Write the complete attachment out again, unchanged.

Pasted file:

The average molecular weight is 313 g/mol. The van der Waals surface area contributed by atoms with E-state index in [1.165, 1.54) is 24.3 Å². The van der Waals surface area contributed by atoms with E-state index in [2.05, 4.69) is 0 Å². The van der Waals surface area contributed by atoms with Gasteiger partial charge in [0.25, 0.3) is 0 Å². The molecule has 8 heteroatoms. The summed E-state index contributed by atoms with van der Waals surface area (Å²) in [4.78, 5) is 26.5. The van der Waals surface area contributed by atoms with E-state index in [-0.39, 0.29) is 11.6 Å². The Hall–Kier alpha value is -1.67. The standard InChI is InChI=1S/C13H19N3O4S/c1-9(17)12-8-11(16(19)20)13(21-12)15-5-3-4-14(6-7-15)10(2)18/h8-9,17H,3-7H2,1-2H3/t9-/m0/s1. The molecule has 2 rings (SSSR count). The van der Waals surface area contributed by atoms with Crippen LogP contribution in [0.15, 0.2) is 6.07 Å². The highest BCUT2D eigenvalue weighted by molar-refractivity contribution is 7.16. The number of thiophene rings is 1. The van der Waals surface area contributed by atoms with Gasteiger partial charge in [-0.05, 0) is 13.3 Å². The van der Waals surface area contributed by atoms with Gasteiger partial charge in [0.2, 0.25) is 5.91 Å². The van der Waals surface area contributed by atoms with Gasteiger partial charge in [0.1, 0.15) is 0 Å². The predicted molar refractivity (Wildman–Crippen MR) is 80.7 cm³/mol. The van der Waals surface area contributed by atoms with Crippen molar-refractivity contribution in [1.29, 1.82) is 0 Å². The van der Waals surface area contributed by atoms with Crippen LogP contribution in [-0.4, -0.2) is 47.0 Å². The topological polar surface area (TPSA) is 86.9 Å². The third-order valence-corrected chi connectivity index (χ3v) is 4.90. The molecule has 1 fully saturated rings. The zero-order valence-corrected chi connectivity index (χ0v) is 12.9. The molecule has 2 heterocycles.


The average molecular weight is 313 g/mol. The van der Waals surface area contributed by atoms with E-state index in [1.165, 1.54) is 24.3 Å². The van der Waals surface area contributed by atoms with E-state index in [2.05, 4.69) is 0 Å². The van der Waals surface area contributed by atoms with Gasteiger partial charge in [0.25, 0.3) is 0 Å². The molecule has 8 heteroatoms. The summed E-state index contributed by atoms with van der Waals surface area (Å²) in [4.78, 5) is 26.5. The van der Waals surface area contributed by atoms with E-state index in [-0.39, 0.29) is 11.6 Å². The Hall–Kier alpha value is -1.67. The standard InChI is InChI=1S/C13H19N3O4S/c1-9(17)12-8-11(16(19)20)13(21-12)15-5-3-4-14(6-7-15)10(2)18/h8-9,17H,3-7H2,1-2H3/t9-/m0/s1. The molecule has 2 rings (SSSR count). The van der Waals surface area contributed by atoms with Crippen LogP contribution in [0.15, 0.2) is 6.07 Å². The highest BCUT2D eigenvalue weighted by molar-refractivity contribution is 7.16. The number of thiophene rings is 1. The van der Waals surface area contributed by atoms with Gasteiger partial charge in [-0.05, 0) is 13.3 Å². The van der Waals surface area contributed by atoms with Gasteiger partial charge in [0.2, 0.25) is 5.91 Å². The van der Waals surface area contributed by atoms with Gasteiger partial charge in [0.1, 0.15) is 0 Å². The predicted molar refractivity (Wildman–Crippen MR) is 80.7 cm³/mol. The van der Waals surface area contributed by atoms with Crippen molar-refractivity contribution in [1.29, 1.82) is 0 Å². The van der Waals surface area contributed by atoms with Crippen LogP contribution in [-0.4, -0.2) is 47.0 Å². The topological polar surface area (TPSA) is 86.9 Å². The third-order valence-corrected chi connectivity index (χ3v) is 4.90. The molecule has 1 fully saturated rings. The zero-order valence-corrected chi connectivity index (χ0v) is 12.9. The molecule has 2 heterocycles.